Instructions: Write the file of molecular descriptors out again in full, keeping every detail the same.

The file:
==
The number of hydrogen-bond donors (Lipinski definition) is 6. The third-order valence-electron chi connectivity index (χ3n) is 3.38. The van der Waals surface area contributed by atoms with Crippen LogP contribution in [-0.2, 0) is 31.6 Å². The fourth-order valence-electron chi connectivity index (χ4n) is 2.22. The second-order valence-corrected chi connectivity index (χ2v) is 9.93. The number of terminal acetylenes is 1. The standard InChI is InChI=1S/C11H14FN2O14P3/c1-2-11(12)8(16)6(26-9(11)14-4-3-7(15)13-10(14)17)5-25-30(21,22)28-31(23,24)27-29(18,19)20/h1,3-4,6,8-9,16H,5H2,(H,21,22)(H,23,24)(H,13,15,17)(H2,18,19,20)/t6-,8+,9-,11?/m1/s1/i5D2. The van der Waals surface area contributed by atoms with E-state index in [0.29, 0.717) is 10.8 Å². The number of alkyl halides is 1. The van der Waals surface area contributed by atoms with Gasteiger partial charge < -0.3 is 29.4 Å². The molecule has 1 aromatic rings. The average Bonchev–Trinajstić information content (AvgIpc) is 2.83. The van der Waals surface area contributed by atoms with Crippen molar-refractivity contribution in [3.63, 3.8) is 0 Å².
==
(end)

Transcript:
The number of hydrogen-bond donors (Lipinski definition) is 6. The third-order valence-electron chi connectivity index (χ3n) is 3.38. The van der Waals surface area contributed by atoms with Crippen LogP contribution in [-0.2, 0) is 31.6 Å². The fourth-order valence-electron chi connectivity index (χ4n) is 2.22. The second-order valence-corrected chi connectivity index (χ2v) is 9.93. The number of terminal acetylenes is 1. The standard InChI is InChI=1S/C11H14FN2O14P3/c1-2-11(12)8(16)6(26-9(11)14-4-3-7(15)13-10(14)17)5-25-30(21,22)28-31(23,24)27-29(18,19)20/h1,3-4,6,8-9,16H,5H2,(H,21,22)(H,23,24)(H,13,15,17)(H2,18,19,20)/t6-,8+,9-,11?/m1/s1/i5D2. The van der Waals surface area contributed by atoms with E-state index in [0.29, 0.717) is 10.8 Å². The number of alkyl halides is 1. The van der Waals surface area contributed by atoms with Gasteiger partial charge < -0.3 is 29.4 Å². The molecule has 1 aromatic rings. The average Bonchev–Trinajstić information content (AvgIpc) is 2.83. The van der Waals surface area contributed by atoms with Crippen molar-refractivity contribution in [3.63, 3.8) is 0 Å².